Tax Avoidance: first Facebook, then Starbucks, now it's Cirque du Soleil
The trademark subsidiary is Cirque du Soleil i.i.i. SA registered at 16, avenue Pasteur in Luxembourg, and company management acknowledges that it has used this subsidiary for tax purposes - since 90 percent of revenues come from outside Canada, mainly from the United States where the company has 5 permanent shows in Las Vegas and one in Los Angeles - plus many touring productions around the world.
Royalties paid to that subsidiary are taxed at 5,72% in Luxembourg, avoiding the average 25% in Canadian corporate tax that would apply if the royalties revenues were taxed in Canada. Canada has a tax treaty with Luxembourg.
In essence, for those not familiar with transfer pricing, the company assigns an artificially high value to the Luxembourg subsidiary, which then charges the other parts of the company very high royalties for the use of its trademark. This way, the Luxembourg-based subsidiary makes huge profits (which are taxed at exceedingly low rates) and in the 'real' countries where Cirque du Soleil actually places its prancing acrobats, those royalties are deducted against local profits, for tax purposes.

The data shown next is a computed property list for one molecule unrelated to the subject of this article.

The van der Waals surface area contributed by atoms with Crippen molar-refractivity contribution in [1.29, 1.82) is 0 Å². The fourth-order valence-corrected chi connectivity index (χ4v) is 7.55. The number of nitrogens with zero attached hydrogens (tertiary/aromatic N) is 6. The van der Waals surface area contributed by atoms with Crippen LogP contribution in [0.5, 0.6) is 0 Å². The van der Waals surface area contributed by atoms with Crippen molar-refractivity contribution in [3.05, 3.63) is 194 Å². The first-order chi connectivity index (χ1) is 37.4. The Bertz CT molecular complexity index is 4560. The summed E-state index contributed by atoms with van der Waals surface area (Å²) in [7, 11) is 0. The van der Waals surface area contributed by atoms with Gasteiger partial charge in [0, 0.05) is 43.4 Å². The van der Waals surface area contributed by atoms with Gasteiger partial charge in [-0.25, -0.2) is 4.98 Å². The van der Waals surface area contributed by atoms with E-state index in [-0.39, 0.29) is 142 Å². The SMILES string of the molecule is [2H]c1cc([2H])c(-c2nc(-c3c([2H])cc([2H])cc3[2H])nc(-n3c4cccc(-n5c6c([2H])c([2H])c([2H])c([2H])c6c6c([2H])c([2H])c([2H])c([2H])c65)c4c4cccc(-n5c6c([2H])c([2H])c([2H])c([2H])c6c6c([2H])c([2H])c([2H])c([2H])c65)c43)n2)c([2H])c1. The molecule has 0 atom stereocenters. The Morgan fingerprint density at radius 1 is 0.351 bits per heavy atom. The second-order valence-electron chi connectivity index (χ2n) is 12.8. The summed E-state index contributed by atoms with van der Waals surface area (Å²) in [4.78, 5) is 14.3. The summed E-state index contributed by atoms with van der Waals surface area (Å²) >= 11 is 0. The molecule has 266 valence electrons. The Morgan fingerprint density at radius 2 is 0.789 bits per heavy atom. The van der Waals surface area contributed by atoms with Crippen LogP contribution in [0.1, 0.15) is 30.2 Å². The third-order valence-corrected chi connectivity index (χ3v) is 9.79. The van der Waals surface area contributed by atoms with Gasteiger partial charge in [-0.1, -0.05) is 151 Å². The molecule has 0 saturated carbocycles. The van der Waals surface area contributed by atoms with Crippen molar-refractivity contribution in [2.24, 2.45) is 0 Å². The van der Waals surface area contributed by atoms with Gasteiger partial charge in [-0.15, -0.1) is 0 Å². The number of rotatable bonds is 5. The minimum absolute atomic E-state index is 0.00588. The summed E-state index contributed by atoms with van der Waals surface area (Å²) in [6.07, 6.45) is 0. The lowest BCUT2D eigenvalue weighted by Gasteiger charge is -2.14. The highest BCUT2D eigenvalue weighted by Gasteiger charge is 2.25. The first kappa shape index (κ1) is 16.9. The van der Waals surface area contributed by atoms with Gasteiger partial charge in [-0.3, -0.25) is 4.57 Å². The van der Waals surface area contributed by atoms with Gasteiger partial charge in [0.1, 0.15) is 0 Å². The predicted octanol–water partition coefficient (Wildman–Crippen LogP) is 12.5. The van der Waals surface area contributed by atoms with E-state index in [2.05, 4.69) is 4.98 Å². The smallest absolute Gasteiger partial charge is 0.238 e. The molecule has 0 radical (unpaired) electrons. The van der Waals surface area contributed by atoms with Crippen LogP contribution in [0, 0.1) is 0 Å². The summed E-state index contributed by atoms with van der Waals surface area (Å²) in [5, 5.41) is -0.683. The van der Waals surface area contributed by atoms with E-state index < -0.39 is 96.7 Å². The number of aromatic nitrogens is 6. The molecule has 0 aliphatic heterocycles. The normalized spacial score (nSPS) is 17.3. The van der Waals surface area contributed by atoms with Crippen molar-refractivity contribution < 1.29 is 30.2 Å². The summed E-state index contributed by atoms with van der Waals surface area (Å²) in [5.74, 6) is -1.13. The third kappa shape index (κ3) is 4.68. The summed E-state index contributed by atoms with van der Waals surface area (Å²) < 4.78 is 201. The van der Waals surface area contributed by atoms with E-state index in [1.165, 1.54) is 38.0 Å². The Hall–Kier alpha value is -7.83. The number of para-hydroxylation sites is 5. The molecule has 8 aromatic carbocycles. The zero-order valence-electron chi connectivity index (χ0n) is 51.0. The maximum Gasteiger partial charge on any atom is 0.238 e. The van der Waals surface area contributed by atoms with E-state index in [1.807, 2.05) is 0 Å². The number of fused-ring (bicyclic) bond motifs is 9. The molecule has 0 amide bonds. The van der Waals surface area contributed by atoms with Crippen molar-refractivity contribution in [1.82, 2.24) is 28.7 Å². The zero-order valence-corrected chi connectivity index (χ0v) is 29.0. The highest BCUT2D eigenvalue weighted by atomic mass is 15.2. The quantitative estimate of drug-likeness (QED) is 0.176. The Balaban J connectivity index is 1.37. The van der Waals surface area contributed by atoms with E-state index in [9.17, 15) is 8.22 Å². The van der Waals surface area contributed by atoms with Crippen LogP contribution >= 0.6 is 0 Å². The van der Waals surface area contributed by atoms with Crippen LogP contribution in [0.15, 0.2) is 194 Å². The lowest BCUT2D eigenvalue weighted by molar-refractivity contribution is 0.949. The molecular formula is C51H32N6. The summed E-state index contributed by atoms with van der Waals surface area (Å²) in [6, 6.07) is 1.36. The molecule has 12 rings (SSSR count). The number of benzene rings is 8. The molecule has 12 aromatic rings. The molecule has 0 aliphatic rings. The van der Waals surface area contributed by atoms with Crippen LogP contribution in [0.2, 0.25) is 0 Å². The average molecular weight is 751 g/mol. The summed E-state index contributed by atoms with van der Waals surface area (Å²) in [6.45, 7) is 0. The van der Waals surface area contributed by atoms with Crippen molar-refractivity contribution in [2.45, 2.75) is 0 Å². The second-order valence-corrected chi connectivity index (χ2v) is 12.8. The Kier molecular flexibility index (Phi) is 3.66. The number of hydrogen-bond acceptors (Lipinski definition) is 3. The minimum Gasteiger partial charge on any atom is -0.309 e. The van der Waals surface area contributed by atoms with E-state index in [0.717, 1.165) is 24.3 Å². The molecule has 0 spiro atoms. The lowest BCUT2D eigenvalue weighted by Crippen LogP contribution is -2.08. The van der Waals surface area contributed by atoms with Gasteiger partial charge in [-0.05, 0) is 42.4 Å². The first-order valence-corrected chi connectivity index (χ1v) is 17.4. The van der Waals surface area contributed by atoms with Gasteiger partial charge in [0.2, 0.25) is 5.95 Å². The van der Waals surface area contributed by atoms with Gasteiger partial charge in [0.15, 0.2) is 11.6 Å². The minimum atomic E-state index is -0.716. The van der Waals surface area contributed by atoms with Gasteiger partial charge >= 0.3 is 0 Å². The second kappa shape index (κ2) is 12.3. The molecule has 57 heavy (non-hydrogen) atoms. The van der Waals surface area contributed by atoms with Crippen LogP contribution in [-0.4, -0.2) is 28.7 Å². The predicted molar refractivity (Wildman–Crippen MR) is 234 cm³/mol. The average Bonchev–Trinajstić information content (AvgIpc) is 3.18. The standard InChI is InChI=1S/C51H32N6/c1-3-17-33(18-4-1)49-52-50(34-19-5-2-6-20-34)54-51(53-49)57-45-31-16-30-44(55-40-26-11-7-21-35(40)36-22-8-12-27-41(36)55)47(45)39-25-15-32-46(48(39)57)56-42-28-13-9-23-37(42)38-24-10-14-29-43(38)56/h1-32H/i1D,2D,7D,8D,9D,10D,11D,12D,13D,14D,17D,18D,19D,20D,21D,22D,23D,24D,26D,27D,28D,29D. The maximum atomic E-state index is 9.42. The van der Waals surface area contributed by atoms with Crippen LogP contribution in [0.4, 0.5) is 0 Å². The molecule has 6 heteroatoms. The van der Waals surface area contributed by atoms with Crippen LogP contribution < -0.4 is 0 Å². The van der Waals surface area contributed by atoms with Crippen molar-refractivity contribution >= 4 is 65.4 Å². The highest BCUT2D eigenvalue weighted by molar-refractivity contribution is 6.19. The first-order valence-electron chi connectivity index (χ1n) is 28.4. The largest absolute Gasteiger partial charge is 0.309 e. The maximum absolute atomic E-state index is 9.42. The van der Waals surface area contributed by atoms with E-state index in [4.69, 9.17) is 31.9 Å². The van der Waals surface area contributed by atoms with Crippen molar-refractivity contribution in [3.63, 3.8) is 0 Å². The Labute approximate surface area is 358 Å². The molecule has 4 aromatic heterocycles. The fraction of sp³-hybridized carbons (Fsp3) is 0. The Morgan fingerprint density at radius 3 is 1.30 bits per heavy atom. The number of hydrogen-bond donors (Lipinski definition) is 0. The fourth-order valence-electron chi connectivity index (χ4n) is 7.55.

As a result, the multinational entertainment group cuts its tax bill but without making anything, anywhere, more efficient: it is simply a transfer of wealth away from taxpayers in Canada and elsewhere, and towards the wealthy owners of Cirque du Soleil.
Le Cirque du Soleil is a privately held company owned by its founder Guy Laliberté and is headquartered in Montréal, Québec, Canada. Financial results of the company are not public but Forbes estimates Guy Laliberté's net worth, which is mostly linked to his holding in Cirque du Soleil, at $2,5 bn.
A wealth of information and analysis on transfer pricing is available here, and if you want to see a gripping yet highly accurate movie about the whole rotten system, catch We're Not Broke, which is currently -- like Cirque du Soleil, but with more dignity -- touring the world.